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Ziggurats are temple platforms of ancient Mesopotamia (2013)

  • 59 points
  • 13 days ago

  • @akbarnama
  • Created a post

Ziggurats are temple platforms of ancient Mesopotamia (2013)


@ETH_start 12 days

Replying to @akbarnama 🎙

Religious structures commonly ascend upward in a pyramid/cone shape, toward a point. This seems to map to a hierarchy of human values, in order to symbolize the supreme value that should guide a person and society (e.g. a supreme all-powerful, life-giving consciousness).

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@mcguire 12 days

Replying to @akbarnama 🎙

Saw the title and was thinking, "Yes, and?" It's not exactly a crazy surprise.

On the other hand, the article is good as a general introduction, and I hadn't heard of the Great Mosque of Samarra (https://en.wikipedia.org/wiki/Great_Mosque_of_Samarra) before. Neat.

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@allemagne 12 days

Replying to @akbarnama 🎙

Anything notable about this article I'm missing? Just seems pretty tame for being on the front page

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@blipvert 12 days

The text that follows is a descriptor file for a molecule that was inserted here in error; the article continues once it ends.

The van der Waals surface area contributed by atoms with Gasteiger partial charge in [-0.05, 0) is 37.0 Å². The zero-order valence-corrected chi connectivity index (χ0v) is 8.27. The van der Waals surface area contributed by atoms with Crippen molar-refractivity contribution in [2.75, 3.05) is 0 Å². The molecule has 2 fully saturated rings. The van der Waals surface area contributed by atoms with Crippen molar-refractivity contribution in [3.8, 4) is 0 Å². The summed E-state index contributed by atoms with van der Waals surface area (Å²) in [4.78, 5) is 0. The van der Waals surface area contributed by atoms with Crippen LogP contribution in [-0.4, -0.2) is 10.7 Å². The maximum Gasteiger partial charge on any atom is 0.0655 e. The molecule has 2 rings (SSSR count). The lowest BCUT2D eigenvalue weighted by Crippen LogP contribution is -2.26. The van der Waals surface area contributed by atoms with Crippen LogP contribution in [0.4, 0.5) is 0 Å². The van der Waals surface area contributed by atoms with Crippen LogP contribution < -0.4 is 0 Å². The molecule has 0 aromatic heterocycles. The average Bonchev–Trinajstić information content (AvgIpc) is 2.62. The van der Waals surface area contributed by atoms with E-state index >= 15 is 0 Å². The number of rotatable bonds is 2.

Replying to @akbarnama 🎙

Ziggurat Vertigo.

Good times ……

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@brundolf 12 days

Replying to @akbarnama 🎙

Anybody else learn the word via this videogame?

https://en.m.wikipedia.org/wiki/Ziggurat_(video_game)

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@Archelaos 12 days

Replying to @akbarnama 🎙

> Most religions have attempted to build their sanctuaries on prominent heights to be visible to all the faithful.

Most? Can we even count religions?

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@dahart 12 days

Replying to @akbarnama 🎙

There’s a rejection sampling method named after Ziggurats that was named because of the shape of the ancient temples https://en.wikipedia.org/wiki/Ziggurat_algorithm

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@tablespoon 12 days

Replying to @akbarnama 🎙

The article photo looks like it's actually of a Mayan pyramid, which is silly since it seems like there are perfectly impressive pictures of actual Ziggurats: https://en.wikipedia.org/wiki/Ziggurat.

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